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Rights Group Accuses Rwanda of Abuses


Men sit in the Gikondo transit center in Kigali, Sept. 24, 2015. Human Rights Watch accused the Rwanda government of rounding up "undesirables," including beggars and prostitutes, and holding them in the center to promote the capital's clean image, a charge denied by the government.

Men sit in the Gikondo transit center in Kigali, Sept. 24, 2015. Human Rights Watch accused the Rwanda government of rounding up "undesirables," including beggars and prostitutes, and holding them in the center to promote the capital's clean image, a charge denied by the government.

Rwanda is unlawfully locking up beggars, sex workers and homeless people to clean up the image of its capital, Human Rights Watch said on Thursday, in a report dismissed by the government.

Officials said drug addicts and other people were held only briefly in a transit center before going on to rehabilitation programs. They denied breaking local or international laws.

The New York-based rights group said thousands of people had been detained for up to several months without charge in "deplorable" and "filthy" conditions at the Gikondo Transit Center in Kigali.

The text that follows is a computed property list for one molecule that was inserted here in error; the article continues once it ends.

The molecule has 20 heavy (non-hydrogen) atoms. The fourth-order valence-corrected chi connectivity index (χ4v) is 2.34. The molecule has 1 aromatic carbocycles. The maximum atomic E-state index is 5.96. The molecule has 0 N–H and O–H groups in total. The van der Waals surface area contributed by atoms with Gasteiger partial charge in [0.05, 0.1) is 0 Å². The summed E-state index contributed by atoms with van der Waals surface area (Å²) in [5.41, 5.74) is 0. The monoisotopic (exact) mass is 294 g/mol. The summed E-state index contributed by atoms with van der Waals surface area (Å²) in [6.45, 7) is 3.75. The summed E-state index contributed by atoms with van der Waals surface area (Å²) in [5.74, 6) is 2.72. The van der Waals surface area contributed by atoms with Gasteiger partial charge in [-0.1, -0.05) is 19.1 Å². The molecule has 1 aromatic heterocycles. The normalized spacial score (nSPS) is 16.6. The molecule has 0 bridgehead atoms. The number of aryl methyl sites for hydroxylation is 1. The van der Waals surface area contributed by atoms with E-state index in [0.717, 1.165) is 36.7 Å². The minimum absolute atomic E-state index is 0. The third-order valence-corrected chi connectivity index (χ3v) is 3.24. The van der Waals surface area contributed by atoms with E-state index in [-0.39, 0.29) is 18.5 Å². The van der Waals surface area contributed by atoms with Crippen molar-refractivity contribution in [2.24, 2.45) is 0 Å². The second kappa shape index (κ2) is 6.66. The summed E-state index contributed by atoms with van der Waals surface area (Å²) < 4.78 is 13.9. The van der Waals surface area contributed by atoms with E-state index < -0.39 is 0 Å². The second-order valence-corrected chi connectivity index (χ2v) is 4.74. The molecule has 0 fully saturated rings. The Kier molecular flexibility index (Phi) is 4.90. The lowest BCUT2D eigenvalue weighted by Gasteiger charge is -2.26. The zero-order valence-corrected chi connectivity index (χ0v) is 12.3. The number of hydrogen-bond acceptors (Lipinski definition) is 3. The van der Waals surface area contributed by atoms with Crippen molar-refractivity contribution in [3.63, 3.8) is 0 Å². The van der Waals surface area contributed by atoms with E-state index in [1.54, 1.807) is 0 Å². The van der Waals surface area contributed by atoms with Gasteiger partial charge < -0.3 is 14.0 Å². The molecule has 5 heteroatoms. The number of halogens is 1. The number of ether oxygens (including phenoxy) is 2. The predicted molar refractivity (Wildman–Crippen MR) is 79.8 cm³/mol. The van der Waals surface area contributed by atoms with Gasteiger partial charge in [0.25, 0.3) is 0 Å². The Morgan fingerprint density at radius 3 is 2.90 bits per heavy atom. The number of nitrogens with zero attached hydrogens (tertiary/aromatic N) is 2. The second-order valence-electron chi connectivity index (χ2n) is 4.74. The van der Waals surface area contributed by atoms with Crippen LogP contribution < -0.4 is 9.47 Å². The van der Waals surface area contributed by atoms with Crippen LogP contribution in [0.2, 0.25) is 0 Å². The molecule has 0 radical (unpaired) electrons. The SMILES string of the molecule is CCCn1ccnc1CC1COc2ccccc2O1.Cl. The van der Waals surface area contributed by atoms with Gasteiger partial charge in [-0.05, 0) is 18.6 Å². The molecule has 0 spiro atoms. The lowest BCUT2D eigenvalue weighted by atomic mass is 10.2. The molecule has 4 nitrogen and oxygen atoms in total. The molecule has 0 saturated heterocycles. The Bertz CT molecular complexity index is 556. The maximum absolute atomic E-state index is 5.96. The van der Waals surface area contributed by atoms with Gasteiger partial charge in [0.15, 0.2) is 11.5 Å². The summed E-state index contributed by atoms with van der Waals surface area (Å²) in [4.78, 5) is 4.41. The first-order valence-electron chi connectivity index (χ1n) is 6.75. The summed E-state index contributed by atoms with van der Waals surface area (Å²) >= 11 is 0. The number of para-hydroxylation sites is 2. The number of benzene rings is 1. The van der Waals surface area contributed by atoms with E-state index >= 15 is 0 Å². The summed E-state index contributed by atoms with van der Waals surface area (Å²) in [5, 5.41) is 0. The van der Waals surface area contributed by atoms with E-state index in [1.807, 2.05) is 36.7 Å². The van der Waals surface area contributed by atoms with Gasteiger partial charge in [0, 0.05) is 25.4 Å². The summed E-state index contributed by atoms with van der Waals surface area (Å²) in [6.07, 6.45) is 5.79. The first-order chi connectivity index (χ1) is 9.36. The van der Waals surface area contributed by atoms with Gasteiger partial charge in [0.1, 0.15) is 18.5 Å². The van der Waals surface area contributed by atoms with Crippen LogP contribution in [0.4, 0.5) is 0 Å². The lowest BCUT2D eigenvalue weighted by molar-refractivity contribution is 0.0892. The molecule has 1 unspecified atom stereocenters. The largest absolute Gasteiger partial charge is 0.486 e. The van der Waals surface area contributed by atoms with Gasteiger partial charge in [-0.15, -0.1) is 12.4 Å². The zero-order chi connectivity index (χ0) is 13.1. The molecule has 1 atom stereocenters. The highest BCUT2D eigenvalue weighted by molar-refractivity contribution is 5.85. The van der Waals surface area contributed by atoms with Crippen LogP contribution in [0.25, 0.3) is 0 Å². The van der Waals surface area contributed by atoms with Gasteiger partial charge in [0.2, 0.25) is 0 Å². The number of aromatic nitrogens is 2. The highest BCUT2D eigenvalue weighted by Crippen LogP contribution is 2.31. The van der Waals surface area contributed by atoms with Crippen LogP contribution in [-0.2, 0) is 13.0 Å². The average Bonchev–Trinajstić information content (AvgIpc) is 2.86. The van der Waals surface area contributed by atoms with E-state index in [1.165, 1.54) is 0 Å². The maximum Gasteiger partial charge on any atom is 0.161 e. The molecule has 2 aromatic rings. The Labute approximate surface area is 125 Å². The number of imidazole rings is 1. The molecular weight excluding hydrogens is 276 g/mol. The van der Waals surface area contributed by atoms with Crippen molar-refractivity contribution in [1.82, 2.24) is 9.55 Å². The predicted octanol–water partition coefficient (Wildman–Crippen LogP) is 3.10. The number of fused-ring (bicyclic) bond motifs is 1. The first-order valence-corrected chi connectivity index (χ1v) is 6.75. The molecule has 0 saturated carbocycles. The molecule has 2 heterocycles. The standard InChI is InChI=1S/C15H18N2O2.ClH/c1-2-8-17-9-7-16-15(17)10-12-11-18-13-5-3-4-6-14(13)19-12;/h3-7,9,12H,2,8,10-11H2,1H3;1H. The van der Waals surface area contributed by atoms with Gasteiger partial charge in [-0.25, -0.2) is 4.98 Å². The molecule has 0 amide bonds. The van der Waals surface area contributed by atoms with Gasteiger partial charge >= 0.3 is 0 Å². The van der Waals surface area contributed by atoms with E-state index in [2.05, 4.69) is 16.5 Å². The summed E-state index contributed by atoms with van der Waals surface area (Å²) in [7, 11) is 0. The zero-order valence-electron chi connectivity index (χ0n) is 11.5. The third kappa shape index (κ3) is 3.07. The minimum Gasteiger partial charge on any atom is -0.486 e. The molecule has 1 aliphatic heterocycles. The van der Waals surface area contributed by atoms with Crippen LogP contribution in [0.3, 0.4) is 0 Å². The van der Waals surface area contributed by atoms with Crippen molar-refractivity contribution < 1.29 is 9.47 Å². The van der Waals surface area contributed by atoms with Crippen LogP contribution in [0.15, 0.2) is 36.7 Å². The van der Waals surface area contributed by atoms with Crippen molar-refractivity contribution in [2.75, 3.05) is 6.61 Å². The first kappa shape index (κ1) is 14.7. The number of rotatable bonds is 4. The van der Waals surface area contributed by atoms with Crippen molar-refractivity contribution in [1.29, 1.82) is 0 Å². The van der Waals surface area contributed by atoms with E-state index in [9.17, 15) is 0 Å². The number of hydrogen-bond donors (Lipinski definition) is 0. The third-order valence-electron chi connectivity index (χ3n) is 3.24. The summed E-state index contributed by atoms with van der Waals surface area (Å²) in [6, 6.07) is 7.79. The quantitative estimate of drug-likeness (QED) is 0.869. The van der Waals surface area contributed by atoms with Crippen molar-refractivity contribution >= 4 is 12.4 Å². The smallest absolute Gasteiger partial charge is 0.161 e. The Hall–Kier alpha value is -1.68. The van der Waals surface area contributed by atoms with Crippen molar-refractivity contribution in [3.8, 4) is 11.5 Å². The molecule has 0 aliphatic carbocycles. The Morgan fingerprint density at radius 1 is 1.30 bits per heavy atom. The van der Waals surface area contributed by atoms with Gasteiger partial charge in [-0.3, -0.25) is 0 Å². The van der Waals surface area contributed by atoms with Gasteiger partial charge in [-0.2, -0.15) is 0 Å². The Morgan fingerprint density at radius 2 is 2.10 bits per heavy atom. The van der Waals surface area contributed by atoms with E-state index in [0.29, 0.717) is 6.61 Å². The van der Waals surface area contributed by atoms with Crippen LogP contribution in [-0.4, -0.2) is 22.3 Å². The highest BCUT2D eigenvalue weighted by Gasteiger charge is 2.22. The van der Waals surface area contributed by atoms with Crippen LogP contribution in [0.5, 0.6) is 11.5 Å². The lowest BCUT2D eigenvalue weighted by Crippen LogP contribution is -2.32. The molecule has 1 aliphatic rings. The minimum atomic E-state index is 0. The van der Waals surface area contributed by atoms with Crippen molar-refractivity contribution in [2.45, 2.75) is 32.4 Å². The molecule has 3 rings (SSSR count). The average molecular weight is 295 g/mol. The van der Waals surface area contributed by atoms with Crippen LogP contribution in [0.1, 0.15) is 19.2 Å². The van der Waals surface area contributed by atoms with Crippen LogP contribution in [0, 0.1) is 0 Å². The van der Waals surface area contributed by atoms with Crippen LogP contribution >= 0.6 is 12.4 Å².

"The arbitrary detention ... reflects an unofficial policy of keeping people the authorities consider 'undesirable' away from the public eye," it added, citing research including interviews with 57 former detainees.

"Kigali is often praised for its cleanliness and tidiness, but its poorest residents have been paying the price for this positive image," said Daniel Bekele, HRW's Africa director.

Not a detention center

Rwanda's justice minister, Johnston Busingye, released a statement saying Gikondo was not a detention center.

"It is a transit center and people are held there for a short period before longer term remedial or corrective measures are taken," he added, without saying how long people stayed, or whether their involvement was voluntary.

More than 7,000 Rwandans had completed the program and were now working in carpentry, masonry, welding, tailoring, and bee-keeping, "improving their wellbeing for a brighter future," he added.

President Paul Kagame has won praise for the economic progress the east African nation has made since the 1994 genocide when 800,000 mostly Tutsis and moderate Hutus were killed.

His critics accuse him of cracking down on dissent, a charge he dismisses.

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